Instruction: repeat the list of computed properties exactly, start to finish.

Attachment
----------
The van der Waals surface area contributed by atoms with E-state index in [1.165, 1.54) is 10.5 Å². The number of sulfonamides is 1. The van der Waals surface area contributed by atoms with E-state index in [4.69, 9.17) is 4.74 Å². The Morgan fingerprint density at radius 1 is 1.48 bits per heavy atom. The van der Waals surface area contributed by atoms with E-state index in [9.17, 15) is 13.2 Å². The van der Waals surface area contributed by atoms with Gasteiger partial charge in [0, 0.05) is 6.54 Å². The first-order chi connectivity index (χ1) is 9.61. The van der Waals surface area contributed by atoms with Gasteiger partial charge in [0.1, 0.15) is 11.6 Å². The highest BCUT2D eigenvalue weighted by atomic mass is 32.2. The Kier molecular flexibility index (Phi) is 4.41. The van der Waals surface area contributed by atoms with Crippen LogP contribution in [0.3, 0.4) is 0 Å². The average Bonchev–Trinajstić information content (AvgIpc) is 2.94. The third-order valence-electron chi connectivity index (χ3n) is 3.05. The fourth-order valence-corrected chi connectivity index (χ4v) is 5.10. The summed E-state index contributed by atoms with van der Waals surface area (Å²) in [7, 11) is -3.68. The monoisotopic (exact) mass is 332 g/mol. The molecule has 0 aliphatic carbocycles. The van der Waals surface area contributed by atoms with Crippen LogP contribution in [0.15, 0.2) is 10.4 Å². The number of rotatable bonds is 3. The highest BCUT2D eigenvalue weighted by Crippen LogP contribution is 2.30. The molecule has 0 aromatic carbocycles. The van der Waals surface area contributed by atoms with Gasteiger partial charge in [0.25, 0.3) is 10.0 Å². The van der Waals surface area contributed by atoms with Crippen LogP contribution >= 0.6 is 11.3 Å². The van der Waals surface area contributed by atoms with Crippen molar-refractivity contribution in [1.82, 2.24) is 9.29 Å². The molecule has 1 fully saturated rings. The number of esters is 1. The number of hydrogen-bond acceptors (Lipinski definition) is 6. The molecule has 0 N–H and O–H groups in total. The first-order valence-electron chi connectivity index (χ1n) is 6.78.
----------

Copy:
The van der Waals surface area contributed by atoms with E-state index in [1.165, 1.54) is 10.5 Å². The number of sulfonamides is 1. The van der Waals surface area contributed by atoms with E-state index in [4.69, 9.17) is 4.74 Å². The Morgan fingerprint density at radius 1 is 1.48 bits per heavy atom. The van der Waals surface area contributed by atoms with E-state index in [9.17, 15) is 13.2 Å². The van der Waals surface area contributed by atoms with Gasteiger partial charge in [0, 0.05) is 6.54 Å². The first-order chi connectivity index (χ1) is 9.61. The van der Waals surface area contributed by atoms with Gasteiger partial charge in [0.1, 0.15) is 11.6 Å². The highest BCUT2D eigenvalue weighted by atomic mass is 32.2. The Kier molecular flexibility index (Phi) is 4.41. The van der Waals surface area contributed by atoms with Crippen LogP contribution in [0.3, 0.4) is 0 Å². The average Bonchev–Trinajstić information content (AvgIpc) is 2.94. The third-order valence-electron chi connectivity index (χ3n) is 3.05. The fourth-order valence-corrected chi connectivity index (χ4v) is 5.10. The summed E-state index contributed by atoms with van der Waals surface area (Å²) in [7, 11) is -3.68. The monoisotopic (exact) mass is 332 g/mol. The molecule has 0 aliphatic carbocycles. The van der Waals surface area contributed by atoms with Crippen LogP contribution in [0.15, 0.2) is 10.4 Å². The number of rotatable bonds is 3. The highest BCUT2D eigenvalue weighted by Crippen LogP contribution is 2.30. The molecule has 0 aromatic carbocycles. The van der Waals surface area contributed by atoms with Gasteiger partial charge in [0.25, 0.3) is 10.0 Å². The van der Waals surface area contributed by atoms with Crippen LogP contribution >= 0.6 is 11.3 Å². The van der Waals surface area contributed by atoms with Crippen molar-refractivity contribution in [1.82, 2.24) is 9.29 Å². The molecule has 1 fully saturated rings. The number of esters is 1. The number of hydrogen-bond acceptors (Lipinski definition) is 6. The molecule has 0 N–H and O–H groups in total. The first-order valence-electron chi connectivity index (χ1n) is 6.78.